Sandy Denny Tribute – St. Ann’s Church (Brooklyn, NY)
St. Ann’s Church on Montague Street in Brooklyn Heights was an appropriately hallowed setting for this tribute to the late British folk-rock icon Sandy Denny. The church is a national historic landmark that houses the first figural stained glass windows made in the United States, by artist William Jay Bolton between 1844 and 1847. And Denny’s music, both her solo recordings and her seminal 1960s and ’70s work with Fairport Convention, has always had a decidedly spiritual, ethereal, even Gothic air, particularly to American ears. With the stage set up just beneath stunningly colored windows and the audience seated in comfortably cushioned pews, the evening at times had the feel of a religious ritual — passionate, hypnotic, and perhaps a tad too reverential.
The concert was organized by Peter Holsapple (ex-dB’s) and his free-floating, hard-to-categorize ensemble, the Continental Drifters, which counts ex-Bangle Vicki Peterson and former ’60s child rock star Susan Cowsill among its members. The Drifters, plus violinist Deni Bonet and cellist Michelle Kinney, provided first-rate backing for this retrospective of Denny’s rich musical legacy.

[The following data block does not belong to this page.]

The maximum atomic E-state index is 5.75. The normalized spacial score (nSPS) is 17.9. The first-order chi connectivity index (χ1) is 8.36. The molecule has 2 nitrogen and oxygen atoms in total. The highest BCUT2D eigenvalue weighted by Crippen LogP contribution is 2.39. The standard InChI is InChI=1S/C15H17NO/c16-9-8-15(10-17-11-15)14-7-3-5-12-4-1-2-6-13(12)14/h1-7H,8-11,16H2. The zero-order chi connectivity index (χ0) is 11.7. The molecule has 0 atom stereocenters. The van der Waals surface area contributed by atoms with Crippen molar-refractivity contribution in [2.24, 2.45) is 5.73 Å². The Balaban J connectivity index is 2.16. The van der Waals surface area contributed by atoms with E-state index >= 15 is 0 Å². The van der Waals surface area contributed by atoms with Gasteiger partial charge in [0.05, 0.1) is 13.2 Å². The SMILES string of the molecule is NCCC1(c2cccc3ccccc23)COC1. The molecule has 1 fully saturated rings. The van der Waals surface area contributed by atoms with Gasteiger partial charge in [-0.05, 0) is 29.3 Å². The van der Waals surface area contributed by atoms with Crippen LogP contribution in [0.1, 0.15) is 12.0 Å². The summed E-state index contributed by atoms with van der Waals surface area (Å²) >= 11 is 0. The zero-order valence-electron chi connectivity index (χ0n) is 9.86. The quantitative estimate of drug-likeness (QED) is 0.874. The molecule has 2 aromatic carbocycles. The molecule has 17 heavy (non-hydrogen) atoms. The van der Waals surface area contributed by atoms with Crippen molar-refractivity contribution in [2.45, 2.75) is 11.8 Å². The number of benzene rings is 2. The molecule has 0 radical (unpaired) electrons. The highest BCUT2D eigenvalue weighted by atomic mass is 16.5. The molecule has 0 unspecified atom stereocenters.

An eclectic assortment of vocalists gamely tackled Denny’s haunting original compositions, as well as the updated takes on traditional folk tunes she recorded with Fairport Convention. The lineup included big-voiced singers from both sides of the pond (Katell Keineg, Amanda Thorpe, Sloan Wainwright), intrepid pop stars (ex-Bangle Michael Steele, Don Dixon and Marti Jones), and a couple moonlighting ringers from big bands (R.E.M.’s Mike Mills and Hootie & the Blowfish’s Darius Rucker).
The concert was treated as a rather formal recital, and the audience responded in kind, remaining polite and hushed through most of the evening. Up-and-coming Irish folk singer Susan McKeown got probably the night’s loudest ovation for her dazzling singing on the traditional tune “Tam Lin”. The always engaging (and still boyish) Robyn Hitchcock injected the house with a needed dose of rock ‘n’ roll energy on a rousing version of “Mattie Groves”, another traditional number covered 30 years ago by Fairport Convention. Nobody said a word about Denny, or spoke to the audience at all, until Hitchcock broke the ice just before the program’s end.
The show closed on a couple of high notes, with Katell Keineg singing a lovely rendition of Denny’s biggest hit and most memorable composition, “Who Know Where the Time Goes?” The entire cast of performers returned to the stage for a stirring finale of Richard Thompson’s Fairport-era tune “Meet On The Ledge.”